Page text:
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PhD Student Session: Simon Knutson & Joe Roussos

15 May, 4:30 pm6:00 pm

Simon Knutson (Stockholm). “Many-valued logic as a reply to sequence arguments in value theory”

Abstract: Some find it plausible that a sufficiently long duration of torture is worse than any duration of mild headaches. Similarly, it has been claimed that a million people living great lives is better than any number of worm-like creatures feeling a few seconds of pleasure each. Some have related bad things to good things along the same line. For example, one may hold that a future in which a sufficient number of beings experience a lifetime of torture is bad, regardless of what else that future contains, while holding that minor bad things, such as slight unpleasantness, can always be counterbalanced by enough good things. Among the most common objections to such ideas are sequence arguments. I investigate many-valued logic as a reply to sequence arguments, and I focus on an important many-valued logic called Łukasiewicz logic. I show that if one accepts that ‘at least as bad as’ is a complete and transitive relation, then when replying to sequence arguments, it does not help to assume Łukasiewicz logic at the object-level and classical logic at the meta-level. Still, one could, for example, try to reply to sequence arguments by assuming Łukasiewicz logic while holding that it is less than maximally true that ‘at least as bad as’ is complete. There are also other many-valued logics that remain to be analysed that may be good replies to sequence arguments.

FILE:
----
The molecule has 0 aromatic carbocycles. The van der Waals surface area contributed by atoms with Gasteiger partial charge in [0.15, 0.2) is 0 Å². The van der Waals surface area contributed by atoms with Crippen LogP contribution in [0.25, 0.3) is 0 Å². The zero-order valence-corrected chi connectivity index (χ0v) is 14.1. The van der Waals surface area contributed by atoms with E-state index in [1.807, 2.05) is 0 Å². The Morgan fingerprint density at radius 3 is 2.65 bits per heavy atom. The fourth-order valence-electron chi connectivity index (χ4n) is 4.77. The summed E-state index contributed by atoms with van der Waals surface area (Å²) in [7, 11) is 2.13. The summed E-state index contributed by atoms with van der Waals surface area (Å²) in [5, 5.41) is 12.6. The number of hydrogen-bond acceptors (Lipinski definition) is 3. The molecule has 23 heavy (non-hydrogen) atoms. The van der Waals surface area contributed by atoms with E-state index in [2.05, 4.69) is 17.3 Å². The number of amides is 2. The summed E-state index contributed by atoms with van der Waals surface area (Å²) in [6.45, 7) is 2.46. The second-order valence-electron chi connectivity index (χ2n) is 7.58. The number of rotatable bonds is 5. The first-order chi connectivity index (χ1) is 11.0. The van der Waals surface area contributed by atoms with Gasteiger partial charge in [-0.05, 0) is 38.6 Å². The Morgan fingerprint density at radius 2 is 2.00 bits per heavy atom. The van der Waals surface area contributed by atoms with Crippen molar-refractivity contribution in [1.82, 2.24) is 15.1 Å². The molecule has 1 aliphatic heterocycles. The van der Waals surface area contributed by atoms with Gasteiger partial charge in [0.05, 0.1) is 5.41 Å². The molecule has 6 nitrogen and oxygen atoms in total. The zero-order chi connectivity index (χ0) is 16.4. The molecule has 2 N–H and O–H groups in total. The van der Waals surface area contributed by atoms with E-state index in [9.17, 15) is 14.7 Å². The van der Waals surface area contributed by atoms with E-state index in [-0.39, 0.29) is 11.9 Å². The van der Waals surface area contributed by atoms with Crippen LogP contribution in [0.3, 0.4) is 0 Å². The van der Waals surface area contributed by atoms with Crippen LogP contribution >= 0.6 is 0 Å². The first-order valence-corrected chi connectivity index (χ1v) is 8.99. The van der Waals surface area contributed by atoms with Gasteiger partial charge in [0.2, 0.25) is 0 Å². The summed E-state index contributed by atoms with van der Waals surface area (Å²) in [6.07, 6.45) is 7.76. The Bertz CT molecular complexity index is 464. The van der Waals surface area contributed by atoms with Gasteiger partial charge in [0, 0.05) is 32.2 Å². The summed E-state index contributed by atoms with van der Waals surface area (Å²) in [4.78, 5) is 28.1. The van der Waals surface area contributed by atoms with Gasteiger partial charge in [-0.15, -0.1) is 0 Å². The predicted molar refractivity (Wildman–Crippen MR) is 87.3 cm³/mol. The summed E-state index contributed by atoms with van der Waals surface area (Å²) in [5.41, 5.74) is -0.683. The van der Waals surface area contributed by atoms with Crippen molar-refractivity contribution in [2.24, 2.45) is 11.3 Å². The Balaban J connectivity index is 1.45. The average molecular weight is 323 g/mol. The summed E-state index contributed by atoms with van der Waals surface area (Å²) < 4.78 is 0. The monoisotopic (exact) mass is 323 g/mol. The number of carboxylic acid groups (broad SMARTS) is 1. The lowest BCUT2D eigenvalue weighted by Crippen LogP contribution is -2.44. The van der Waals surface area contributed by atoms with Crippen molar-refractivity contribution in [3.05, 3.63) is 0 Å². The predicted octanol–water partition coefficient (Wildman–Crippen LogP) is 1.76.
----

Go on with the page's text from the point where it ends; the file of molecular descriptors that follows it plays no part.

Joe Roussos (LSE) “Modelling in formal epistemology: the case of probabilism”

Abstract: It is increasingly common to claim that modelling is a useful method for philosophy; Williamson, Hartmann, Leitgeb, and Titelbaum have all made versions of this claim for epistemology in particular. This paper shows what it means to take that idea seriously, by applying the philosophy of scientific modelling to work in formal epistemology. I begin with a quick characteristic argument that formal epistemologists are indeed in the business of modelling. I illustrate this in detail for a probabilistic model of partial belief. The fact that these are models (in the scientific sense) makes problematic certain common inferential moves: realist inferences about model-constitutuents, rebuttals from counter-intuitions, and counter-examples more generally. Reflecting on the debate over Precise vs. Imprecise Probabilism, I argue that it can be construed as a (misguided) disagreement over modelling choices. I close with a discussion of the implications of model pluralism for epistemology.

Details

Date:
15 May
Time:
4:30 pm – 6:00 pm
Event Category:

Organiser

CPNSS

Venue

LAK 2.06
Lakatos Building
London, WC2A 2AE United Kingdom
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Website:
http://www.lse.ac.uk/